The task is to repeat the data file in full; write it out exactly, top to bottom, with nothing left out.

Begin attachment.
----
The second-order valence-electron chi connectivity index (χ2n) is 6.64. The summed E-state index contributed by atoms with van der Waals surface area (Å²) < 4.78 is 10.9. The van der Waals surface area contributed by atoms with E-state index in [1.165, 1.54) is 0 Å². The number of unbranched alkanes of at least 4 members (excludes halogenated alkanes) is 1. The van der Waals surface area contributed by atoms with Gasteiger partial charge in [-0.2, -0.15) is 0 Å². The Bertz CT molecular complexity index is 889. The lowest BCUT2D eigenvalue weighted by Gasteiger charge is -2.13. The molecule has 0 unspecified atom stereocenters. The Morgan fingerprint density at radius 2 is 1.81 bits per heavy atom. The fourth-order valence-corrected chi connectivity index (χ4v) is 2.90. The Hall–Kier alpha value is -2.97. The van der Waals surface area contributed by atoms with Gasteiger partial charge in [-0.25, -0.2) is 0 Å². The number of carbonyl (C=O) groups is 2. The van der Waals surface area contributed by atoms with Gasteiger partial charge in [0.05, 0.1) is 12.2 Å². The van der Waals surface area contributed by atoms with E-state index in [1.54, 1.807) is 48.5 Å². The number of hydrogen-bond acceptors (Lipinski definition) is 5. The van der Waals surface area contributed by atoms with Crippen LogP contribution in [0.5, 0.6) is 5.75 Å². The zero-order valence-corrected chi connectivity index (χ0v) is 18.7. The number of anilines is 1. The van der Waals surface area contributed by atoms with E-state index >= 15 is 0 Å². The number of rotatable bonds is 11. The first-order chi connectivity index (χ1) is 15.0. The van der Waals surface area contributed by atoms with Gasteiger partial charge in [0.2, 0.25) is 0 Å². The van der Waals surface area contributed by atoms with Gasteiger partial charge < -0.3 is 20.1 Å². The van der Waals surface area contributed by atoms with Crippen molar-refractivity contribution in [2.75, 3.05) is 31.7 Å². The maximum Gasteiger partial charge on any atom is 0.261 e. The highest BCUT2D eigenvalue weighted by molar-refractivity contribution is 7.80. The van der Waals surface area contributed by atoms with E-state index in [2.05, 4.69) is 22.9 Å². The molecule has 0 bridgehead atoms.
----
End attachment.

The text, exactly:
The second-order valence-electron chi connectivity index (χ2n) is 6.64. The summed E-state index contributed by atoms with van der Waals surface area (Å²) < 4.78 is 10.9. The van der Waals surface area contributed by atoms with E-state index in [1.165, 1.54) is 0 Å². The number of unbranched alkanes of at least 4 members (excludes halogenated alkanes) is 1. The van der Waals surface area contributed by atoms with Gasteiger partial charge in [-0.2, -0.15) is 0 Å². The Bertz CT molecular complexity index is 889. The lowest BCUT2D eigenvalue weighted by Gasteiger charge is -2.13. The molecule has 0 unspecified atom stereocenters. The Morgan fingerprint density at radius 2 is 1.81 bits per heavy atom. The fourth-order valence-corrected chi connectivity index (χ4v) is 2.90. The Hall–Kier alpha value is -2.97. The van der Waals surface area contributed by atoms with Gasteiger partial charge in [-0.25, -0.2) is 0 Å². The number of carbonyl (C=O) groups is 2. The van der Waals surface area contributed by atoms with Gasteiger partial charge in [0.05, 0.1) is 12.2 Å². The van der Waals surface area contributed by atoms with E-state index in [1.54, 1.807) is 48.5 Å². The number of hydrogen-bond acceptors (Lipinski definition) is 5. The van der Waals surface area contributed by atoms with Crippen LogP contribution in [0.5, 0.6) is 5.75 Å². The zero-order valence-corrected chi connectivity index (χ0v) is 18.7. The number of anilines is 1. The van der Waals surface area contributed by atoms with E-state index >= 15 is 0 Å². The number of rotatable bonds is 11. The first-order chi connectivity index (χ1) is 15.0. The van der Waals surface area contributed by atoms with Gasteiger partial charge in [0.2, 0.25) is 0 Å². The van der Waals surface area contributed by atoms with Gasteiger partial charge < -0.3 is 20.1 Å². The van der Waals surface area contributed by atoms with Crippen molar-refractivity contribution in [2.75, 3.05) is 31.7 Å². The maximum Gasteiger partial charge on any atom is 0.261 e. The highest BCUT2D eigenvalue weighted by molar-refractivity contribution is 7.80. The van der Waals surface area contributed by atoms with E-state index in [2.05, 4.69) is 22.9 Å². The molecule has 0 bridgehead atoms.